June 28, 2014
If we say we have no sin, we deceive ourselves, and the truth is not in us. If we confess our sins, He is faithful and just to forgive us our sins and to cleanse us from all unrighteousness. If we say we have not sinned, we make Him a liar, and His Word is not in us. 1 John 1:8-10
A minister had just moved to a wealthy congregation with a great parsonage and an even greater salary.
Mindful of his new status, he desired to preach a good sermon, an interesting sermon, a tactful sermon, the kind of sermon that doesn't hurt anybody's feelings. With great sincerity, he spoke for 15 easily forgotten minutes. He concluded his message with these unremarkable words: "Brothers and sisters, if you are doing something which may not be quite right, you should, if at all possible, repent. You should have a certain degree of sadness, because if you don't, you might possibly be damned and end up, more or less, in hell, which may or may not be a real place."
After the service, the people who shook the pastor's hand at the door told him how pleased they were with his message. The fact they were pleased made the pastor feel pleased. Indeed, that day, everybody was pleased. Everybody was pleased, with the exception of the Lord.
My friends, if you found that story to be more or less amusing, and I hope you did, let me share with you something which is not. You need to be very quiet. Listen carefully. If you do, I think you can almost hear Satan snickering. That's a strange thought, isn't it? Nobody ever thinks about Satan snickering, but I think he does.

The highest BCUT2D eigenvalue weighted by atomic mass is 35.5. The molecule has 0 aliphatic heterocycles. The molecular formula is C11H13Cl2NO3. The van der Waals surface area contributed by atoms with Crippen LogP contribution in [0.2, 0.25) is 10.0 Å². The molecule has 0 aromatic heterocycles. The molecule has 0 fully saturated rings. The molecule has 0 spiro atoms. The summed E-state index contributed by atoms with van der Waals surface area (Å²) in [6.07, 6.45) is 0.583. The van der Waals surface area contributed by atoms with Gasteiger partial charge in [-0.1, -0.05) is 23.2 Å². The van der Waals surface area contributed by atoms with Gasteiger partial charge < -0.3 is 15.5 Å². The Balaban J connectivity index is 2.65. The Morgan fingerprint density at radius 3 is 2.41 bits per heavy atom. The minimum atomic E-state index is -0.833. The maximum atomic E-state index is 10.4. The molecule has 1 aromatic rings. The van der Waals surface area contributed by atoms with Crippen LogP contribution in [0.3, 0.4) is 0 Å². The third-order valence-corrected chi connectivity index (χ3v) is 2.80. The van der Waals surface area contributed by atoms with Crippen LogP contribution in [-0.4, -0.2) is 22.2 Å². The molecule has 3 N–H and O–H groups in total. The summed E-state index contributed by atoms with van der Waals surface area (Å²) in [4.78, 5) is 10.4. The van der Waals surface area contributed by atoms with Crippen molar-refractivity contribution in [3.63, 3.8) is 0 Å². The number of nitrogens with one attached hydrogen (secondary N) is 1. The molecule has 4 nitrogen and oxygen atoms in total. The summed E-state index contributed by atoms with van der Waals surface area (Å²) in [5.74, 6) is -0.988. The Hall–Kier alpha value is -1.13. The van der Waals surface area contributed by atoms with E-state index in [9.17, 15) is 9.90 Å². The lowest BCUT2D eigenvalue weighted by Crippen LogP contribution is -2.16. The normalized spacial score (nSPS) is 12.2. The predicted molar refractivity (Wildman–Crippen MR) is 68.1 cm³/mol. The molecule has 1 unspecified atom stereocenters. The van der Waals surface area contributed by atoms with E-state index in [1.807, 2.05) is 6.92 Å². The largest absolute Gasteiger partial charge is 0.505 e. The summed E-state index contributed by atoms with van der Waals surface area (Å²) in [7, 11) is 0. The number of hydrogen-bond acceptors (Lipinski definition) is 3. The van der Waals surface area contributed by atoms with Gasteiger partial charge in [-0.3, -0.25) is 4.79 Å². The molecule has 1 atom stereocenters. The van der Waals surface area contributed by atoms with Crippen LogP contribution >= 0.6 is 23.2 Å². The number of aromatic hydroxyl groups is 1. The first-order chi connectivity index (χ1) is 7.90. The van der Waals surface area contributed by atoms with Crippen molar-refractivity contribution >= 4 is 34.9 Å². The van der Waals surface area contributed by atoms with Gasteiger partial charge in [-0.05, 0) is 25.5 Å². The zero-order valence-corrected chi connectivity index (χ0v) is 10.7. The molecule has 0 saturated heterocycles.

I think Satan snickers because he has been so very successful in enabling nations, and institutions, and individuals to walk as enemies of the cross of Christ. In every age Satan has sown seeds of sinfulness, but in our age his work seems to have been marked with singular success. Indeed, he has managed to convince us that we are fine just the way we are.
More than one TV evangelist and national denomination has gone on record saying, "Jesus never turned down anyone who came to Him."
Of course, that is true, as far as it goes, and that doesn't go far enough.
Yes, Jesus accepted sinners, even those who were guilty of some pretty monumental transgressions. But then Jesus called them to repentance. He asked them to be sorrowful for that which they had done wrong so He could forgive them.
That is the transforming power of our Savior. He has redeemed us and then He recycles us. He takes us, who were once fit only for the garbage dump of hell, and transforms us into usable sons and daughters of the King. This transformation is an exceptional and unique thing, and it is made possible only with Holy Spirit-given faith in the Redeemer.
So, next time you hear someone say, "Jesus receives every sinner who is brought to Him," I hope you will remember to add, "And He makes those repentant sinners into saints."
THE PRAYER: Dear Lord, I give thanks I no longer am what I once was. May my life reflect a heart which is repentant for my transgressions and a thankfulness for the Savior's transforming forgiveness. In Jesus' Name I ask it. Amen.
Pastor Ken Klaus
Speaker emeritus of The Lutheran Hour®
Lutheran Hour Ministries